WASHINGTON (Reuters) - The U.S. Senate voted on Thursday to bolster travel security in the wake of the Brussels attacks with measures that include doubling the number of transportation security teams with bomb-sniffing dogs at domestic airports and other transit hubs.
Lawmakers voted overwhelmingly to add security measures to a separate bill that calls for renewing the programs of the Federal Aviation Administration through September 2017. The FAA bill is expected to come up for a final vote later this month.
After Republicans and Democrats reached a deal on security measures earlier in the day, lawmakers voted to raise the number of Visible Intermodal Prevention Response, or VIPER, teams within the Transportation Security Administration from 31 to 60. VIPER teams, which are intended as a visible deterrent to attacks, can be deployed at airports and train or bus stations.
Other measures would bolster the vetting of airport employees, add security to vulnerable check-in and baggage claim areas and authorize the TSA to donate security equipment to foreign airports with direct flights to the United States.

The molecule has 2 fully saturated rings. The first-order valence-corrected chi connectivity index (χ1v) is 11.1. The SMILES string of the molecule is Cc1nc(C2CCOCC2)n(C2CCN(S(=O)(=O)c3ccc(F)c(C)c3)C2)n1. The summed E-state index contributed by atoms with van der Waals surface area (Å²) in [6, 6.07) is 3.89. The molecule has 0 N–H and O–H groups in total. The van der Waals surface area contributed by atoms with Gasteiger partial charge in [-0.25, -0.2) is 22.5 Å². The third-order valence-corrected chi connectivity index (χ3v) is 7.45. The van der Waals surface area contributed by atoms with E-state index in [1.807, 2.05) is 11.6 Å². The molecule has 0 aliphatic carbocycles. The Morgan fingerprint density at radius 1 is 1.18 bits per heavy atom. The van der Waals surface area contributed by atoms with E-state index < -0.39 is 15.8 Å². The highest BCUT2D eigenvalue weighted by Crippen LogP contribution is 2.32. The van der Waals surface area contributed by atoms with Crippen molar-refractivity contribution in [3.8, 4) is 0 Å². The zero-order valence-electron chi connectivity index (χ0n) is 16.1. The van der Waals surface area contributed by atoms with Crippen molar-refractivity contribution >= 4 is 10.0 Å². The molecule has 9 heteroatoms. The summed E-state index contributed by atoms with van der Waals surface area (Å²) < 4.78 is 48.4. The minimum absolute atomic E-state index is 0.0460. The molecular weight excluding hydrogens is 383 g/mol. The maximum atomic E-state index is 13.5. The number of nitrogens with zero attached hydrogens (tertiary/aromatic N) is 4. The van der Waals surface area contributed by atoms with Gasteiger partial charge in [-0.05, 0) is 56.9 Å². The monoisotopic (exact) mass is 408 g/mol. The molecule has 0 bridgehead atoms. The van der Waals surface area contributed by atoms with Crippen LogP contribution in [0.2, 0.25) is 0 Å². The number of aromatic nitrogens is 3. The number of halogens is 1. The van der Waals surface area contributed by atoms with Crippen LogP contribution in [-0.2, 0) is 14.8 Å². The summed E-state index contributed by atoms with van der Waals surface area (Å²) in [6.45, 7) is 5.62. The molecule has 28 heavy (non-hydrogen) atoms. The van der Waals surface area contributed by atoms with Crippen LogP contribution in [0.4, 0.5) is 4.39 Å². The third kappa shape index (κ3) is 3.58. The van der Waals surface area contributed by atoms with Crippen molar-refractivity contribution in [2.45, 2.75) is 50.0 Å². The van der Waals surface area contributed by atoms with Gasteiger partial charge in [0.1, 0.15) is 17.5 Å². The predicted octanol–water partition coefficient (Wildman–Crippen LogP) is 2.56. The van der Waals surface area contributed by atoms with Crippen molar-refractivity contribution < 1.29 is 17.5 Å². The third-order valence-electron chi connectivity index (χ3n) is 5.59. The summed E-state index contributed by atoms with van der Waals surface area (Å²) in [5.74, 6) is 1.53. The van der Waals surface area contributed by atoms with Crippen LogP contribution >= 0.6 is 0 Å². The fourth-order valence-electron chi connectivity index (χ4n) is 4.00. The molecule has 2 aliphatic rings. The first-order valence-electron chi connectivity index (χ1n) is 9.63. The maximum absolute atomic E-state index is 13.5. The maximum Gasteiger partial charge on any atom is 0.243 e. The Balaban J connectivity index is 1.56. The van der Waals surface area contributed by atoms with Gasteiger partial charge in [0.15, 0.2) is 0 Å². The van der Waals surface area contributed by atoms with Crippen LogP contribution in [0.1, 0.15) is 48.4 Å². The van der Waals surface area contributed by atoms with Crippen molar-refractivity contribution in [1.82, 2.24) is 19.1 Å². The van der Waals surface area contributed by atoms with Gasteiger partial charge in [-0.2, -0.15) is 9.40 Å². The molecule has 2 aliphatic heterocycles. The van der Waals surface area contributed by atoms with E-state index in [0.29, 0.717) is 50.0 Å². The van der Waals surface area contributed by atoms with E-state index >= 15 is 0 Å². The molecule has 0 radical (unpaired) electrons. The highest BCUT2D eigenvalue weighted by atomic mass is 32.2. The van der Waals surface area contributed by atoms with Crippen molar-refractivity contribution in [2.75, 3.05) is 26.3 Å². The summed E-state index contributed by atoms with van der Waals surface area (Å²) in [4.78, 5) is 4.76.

The approved provisions would also order a new U.S. assessment of foreign cargo security programs and provide grant money to train state, local and foreign authorities in how to respond to mass-casualty and “active shooter” incidents.
It is unclear what kind of reception the FAA bill, if passed by the Senate, might receive in the House of Representatives.
House lawmakers have been considering their own FAA legislation. That bill also calls for the privatization of the U.S. air traffic control system, a measure that is not in the Senate’s legislation.
Reporting by David Morgan; Editing by Jonathan Oatis and Dan Grebler
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